These are selected highlights of the results CIDA has achieved with country partners. For more details, see the country reports.
Children are capable of great things when they have enough food and water for a healthy start to life, equal opportunities to learn, and freedom from the threats of violence and exploitation. No child should ever have to face these tragedies.
CIDA has a long history of working to create better conditions in the lives of children in the developing world. Programming focused on education, health, child protection, and human rights areas achieves the greatest results for children in developing countries.
CIDA's Children and Youth Strategy, introduced in November 2009, aims to help today's girls, boys, and youth become resourceful, engaged, and productive adults by focusing on:
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Canada is committed to give girls and boys equal access to quality basic education. Unfortunately, 67 million children worldwide still do not attend school: a majority of those are girls.
Education is a critical factor in reducing poverty and creating equality between women and men. In particular, educated girls are less likely to marry early, and have fewer, healthier, and better educated children. They make good health decisions, leading to a reduction in the spread of HIV and AIDS.
CIDA works to strengthen national education systems to provide access to quality education for children and youth. The Agency works with ministries of education to improve teacher training, undertake curriculum reform, and develop approaches to teaching that support learning.
In Senegal, CIDA trained more than 21,000 educators, increased the overall school enrolment rate to 94.4 percent, increased the national completion rate for students in primary school to 68.6 percent, and helped improve learning in 370 schools, in four regions, by developing better physical, health, and nutrition environments.
In several regions of the world, cultural conventions create additional barriers to educating girls. Parents fear for the safety of their daughters, who could be kidnapped, attacked, or harassed at school or while travelling to and from school. In addition, when girls have separate and clean washrooms with the facilities they need, they are more likely to stay in school.
That is why, in collaboration with UNICEF, the Agency also supported 230 child-friendly schools in Senegal, which provide healthy, protective, inclusive, and gender-sensitive learning environments for children and youth.
Experience has shown that hungry children are less likely to go to school, and when they do, they are not ready to learn even basic skills. CIDA supports the World Food Programme's school feeding program to purchase, deliver, and distribute nutritious food to schoolchildren, particularly girls, to help increase enrolment and attendance rates and improve children's concentration, learning, and academic performance.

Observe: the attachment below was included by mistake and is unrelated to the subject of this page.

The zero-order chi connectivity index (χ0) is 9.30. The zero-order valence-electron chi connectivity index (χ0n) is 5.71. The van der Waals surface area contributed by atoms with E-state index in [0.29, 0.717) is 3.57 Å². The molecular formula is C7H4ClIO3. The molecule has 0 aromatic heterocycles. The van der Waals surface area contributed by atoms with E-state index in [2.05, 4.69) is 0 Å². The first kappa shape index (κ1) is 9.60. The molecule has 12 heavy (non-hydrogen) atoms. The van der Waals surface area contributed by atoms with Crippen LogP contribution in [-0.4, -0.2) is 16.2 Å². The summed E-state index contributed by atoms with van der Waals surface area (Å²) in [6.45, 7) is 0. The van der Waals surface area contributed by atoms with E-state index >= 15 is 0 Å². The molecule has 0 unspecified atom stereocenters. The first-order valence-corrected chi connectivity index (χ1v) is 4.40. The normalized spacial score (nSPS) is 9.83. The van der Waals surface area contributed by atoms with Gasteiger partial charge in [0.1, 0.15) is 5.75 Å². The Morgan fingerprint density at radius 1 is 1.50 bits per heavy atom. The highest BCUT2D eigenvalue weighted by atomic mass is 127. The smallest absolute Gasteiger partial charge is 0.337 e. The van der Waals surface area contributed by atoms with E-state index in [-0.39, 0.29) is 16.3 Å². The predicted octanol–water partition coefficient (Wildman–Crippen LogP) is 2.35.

In addition, CIDA works with partners such as the Global Fund to Fight AIDS, Tuberculosis and Malaria, the Global Polio Eradication Initiative, the GAVI Alliance, the the Bill and Melinda Gates Foundation, Rotary International, and the Micronutrient Initiative to deliver health care to children, including vaccinations against diseases such as measles and polio.
In an effort to provide better health care for children in Ghana, CIDA contributed to a three-year program with the Hospital for Sick Children in Toronto and the SickKids Foundation to help train pediatric nurses in Ghana, as well as specialized pediatric training for health-care workers in Ethiopia and Tanzania.
In Mali, CIDA helped train medical staff and helped build clinics, increasing the number of people living within five kilometres of a functional community health centre by 8 percent (from 51 percent in 2006 to 59 percent in 2010).
In Sudan, CIDA helped more than 100,000 at-risk youth obtain an education, life skills, health and social services, and opportunities to generate income and sustainable livelihoods.
In 2010-2011, Canada led the world with the Muskoka Initiative on Maternal, Newborn and Child Health. Announced by Prime Minister Stephen Harper at the G-8 Summit in June 2010, the Muskoka Initiative addresses the significant gaps that exist in maternal, newborn, and child health in developing countries.
In total, CIDA invested $1.048 billion in children and youth programming as it worked to advance and fully implement the priorities of its Children and Youth Strategy in the 2010-2011 fiscal year.
Twelve-year-old Ara lives in a remote community in Afghanistan. Until recently, she did not go to school because the closest school to her house was five kilometres away. Even if she could walk the distance each day, her parents would not allow it because it is too dangerous.
To help give children like Ara an opportunity to learn, CIDA, the Government of Afghanistan, and partners such as UNICEF, BRAC (Bangladesh Rehabilitation Advancement Committee), and Save the Children International, support community-based schools for students to attend. These schools are set up in places such as homes, mosques, and other community spaces, making it possible for thousands of children to receive an education without having to travel far from home.
"It's really a song of my heart—these people, these Canadians. I'm really thanking them for their help they have been giving to our community. It has saved a lot of lives."
Beaulah, community health worker at the Demu medical clinic in Zambia, who counts on CIDA-funded medical supplies to prevent and treat illnesses for mothers and children.